If you only go and see one film this year, make it this quietly powerful tribute to people power and self-belief.
'The Pit and the people are one and the same.'
It's 1984 and the miners are on strike. I remember it happening. I remember watching the television news and seeing picket lines being battered and split by the imported battalions of the Metropolitan Police's Special Patrol Group. I was at art college in Maidstone, trying to work out what I wanted from life and who I was, and The Smiths and Frankie Goes To Hollywood were on Top of the Pops.
That's pretty much where Pride starts. Like most films that deal with this kind of social history, we then follow a young ingenue on his/her rite of passage, in this case Joe (George MacKay), or 'Bromley' as he's known throughout. He tentatively joins a polticised group of gay people from Brixton during June 1984's Gay Pride demo, and their charismatc ringleader Mark Ashton (Ben Schnetzer) later suggests that to stick it to PM Margaret Thatcher and forge solidarity with another persecuted minority, they start collecting money for the strikers as Lesbian and Gays Support the Miners - LGSM.
So far so good, but Pride then turns into a story you really couldn't make up. Beyond the 1980s nostalgia - those fashions are accurate. I should know: I wore them - this film is about really important stuff, namely breaking down bigotry and prejudice, not being frightened of what other people think and standing up for your beliefs when you're bullied. Yes, it is about the initially awkward coming together of London's gay community and the Welsh miners and what each group learns from the other, but it's also a metaphor for anyone who's ever been victimised for what they've stood up for. Moreover, the film does it without being preachy and right-on and with a massive red dildo and a dirty Welsh laugh never very far away.
'We're off to Swansea for a massive les-off.'
The film is full of everyone's favourite actors. Paddy Considine and Bill Nighy are quiet and dignified as open-minded Welshmen; the great Dominic West is highly entertaining, never more so than when he shows the miners and their families how to disco dance in the scene that'll be shown on all the clips shows, and Imelda Staunton is fiesty and believable as a principled support committee member. In less showy roles, Faye Marsay (Steph), the suddenly very busy Liz White and, particularly, Andrew Scott as the exiled Gethin - patching things up with his estranged mother after sixteen years and on the receiving end of what used to be called 'gay bashing' - are all exceptional. A special mention, too, for Russell Tovey's terrifying cameo as Tim, an AIDS victim who's 'not been home for four days' and is on 'a farewell tour'.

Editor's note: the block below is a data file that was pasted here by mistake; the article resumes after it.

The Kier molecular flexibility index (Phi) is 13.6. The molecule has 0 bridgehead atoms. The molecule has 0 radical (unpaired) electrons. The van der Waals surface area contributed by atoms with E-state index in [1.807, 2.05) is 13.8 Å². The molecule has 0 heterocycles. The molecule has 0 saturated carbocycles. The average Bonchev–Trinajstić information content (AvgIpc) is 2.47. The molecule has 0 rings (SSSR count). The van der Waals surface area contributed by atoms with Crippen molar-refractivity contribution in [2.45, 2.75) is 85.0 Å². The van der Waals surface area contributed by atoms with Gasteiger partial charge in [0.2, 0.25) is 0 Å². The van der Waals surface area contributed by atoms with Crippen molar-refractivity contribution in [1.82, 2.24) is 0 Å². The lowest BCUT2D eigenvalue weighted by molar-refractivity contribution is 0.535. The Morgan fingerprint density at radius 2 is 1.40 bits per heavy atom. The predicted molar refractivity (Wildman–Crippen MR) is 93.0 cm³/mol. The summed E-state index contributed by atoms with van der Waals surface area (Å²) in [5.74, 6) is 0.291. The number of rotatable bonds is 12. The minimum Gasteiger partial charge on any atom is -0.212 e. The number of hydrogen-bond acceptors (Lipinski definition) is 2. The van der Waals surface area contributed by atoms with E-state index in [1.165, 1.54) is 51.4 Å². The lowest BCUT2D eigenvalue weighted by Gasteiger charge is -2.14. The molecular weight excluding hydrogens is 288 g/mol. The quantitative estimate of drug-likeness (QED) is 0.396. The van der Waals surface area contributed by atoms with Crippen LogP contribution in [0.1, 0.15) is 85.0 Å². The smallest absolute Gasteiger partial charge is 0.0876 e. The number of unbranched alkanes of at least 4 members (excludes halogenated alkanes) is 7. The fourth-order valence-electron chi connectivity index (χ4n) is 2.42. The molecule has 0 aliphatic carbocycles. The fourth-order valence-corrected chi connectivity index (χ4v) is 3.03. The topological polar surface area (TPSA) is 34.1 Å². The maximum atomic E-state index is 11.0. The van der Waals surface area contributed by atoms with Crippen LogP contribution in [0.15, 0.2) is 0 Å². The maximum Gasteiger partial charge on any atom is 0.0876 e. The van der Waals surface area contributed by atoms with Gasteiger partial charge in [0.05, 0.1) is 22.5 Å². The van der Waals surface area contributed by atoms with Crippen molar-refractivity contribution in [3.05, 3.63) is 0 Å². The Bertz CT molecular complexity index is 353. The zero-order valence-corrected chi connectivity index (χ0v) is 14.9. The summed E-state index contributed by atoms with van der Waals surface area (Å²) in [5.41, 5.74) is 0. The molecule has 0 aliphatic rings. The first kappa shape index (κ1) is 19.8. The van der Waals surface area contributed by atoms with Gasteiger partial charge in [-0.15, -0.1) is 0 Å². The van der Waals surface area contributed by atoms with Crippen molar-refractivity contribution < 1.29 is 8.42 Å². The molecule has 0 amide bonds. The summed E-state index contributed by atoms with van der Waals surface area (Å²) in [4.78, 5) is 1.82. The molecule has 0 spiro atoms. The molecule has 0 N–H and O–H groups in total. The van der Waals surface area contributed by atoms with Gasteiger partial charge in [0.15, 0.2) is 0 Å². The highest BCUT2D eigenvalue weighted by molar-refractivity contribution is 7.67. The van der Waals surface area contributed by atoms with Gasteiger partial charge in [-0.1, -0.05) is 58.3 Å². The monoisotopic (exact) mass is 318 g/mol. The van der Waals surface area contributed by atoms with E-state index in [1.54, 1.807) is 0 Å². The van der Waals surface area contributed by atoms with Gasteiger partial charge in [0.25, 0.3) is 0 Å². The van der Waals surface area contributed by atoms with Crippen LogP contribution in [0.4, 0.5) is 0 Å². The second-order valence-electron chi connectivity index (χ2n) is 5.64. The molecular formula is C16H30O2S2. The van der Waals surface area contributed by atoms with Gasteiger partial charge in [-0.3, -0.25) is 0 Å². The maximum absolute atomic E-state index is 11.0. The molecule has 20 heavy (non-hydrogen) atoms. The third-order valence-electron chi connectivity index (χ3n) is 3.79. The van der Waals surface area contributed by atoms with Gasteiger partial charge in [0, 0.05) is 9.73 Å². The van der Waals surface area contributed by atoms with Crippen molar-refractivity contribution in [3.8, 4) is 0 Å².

While the broad sweep of Pride is worth the price of admission, it's the keenly observed period details which help to make it such a winner. Bromley's very out gay mates don't give him a hard time because he pretends to his parents he's been on a pastry-making course when he's out fundraising with them; Mark is told 'there are no gay artists on this label' in the reception of a record company which has posters of Elton John and Soft Cell on its walls and dear old Mary Whitehouse, the moral bete noire of everyone from Dr. Who to David Bowie, even gets a mention. In a quietly powerful moment, Nighy and Staunton are seen buttering sandwiches which have no fillings, which tells you all you need to know about how far the miners were from starving - only thirty years ago. My favourite joke in the film is at LGSM's Electric Ballroom fundraising gig, when a London drag queen appears done up as 'Martha Scargill'.
'Didn't you hear about the miners, dearie? They lost.'
What's paticularly commendable about Pride is that while it bangs the drum for two defining '80s causes, it doesn't shy away from opposing points of view. Maureen Barry (played by Lisa Palfrey), disgusted by the LGSM's support, could have been a walking cliche, but her only real crime is ignorance; she's also concerned about her two sons and afraid of the strikers being ridiculed in the right-wing press - ironically, considering she sells the story about LGSM to The Sun. In the gay community, quite a few of Mark and Gethin's friends refuse to help because of the abuse they received growing up in Wales and when the latter is fundraising on the streets, he's bluntly told he should be collecting for the 'gay people [who] are dying every day.'
As a corollary of the LGSM's activism, lesbian and gay rights were enshrined in the Labour manifesto, largely through a block vote from the Mineworkers' Union. Looked at from 2014 where gay marriage is an accepted part of everyday life and I can go with my Mum to see a film like this, what the LGSM and the miners achieved really is bloody amazing.
Pride is a modern fairytrale, except - a lot of - it actually happened. Go see.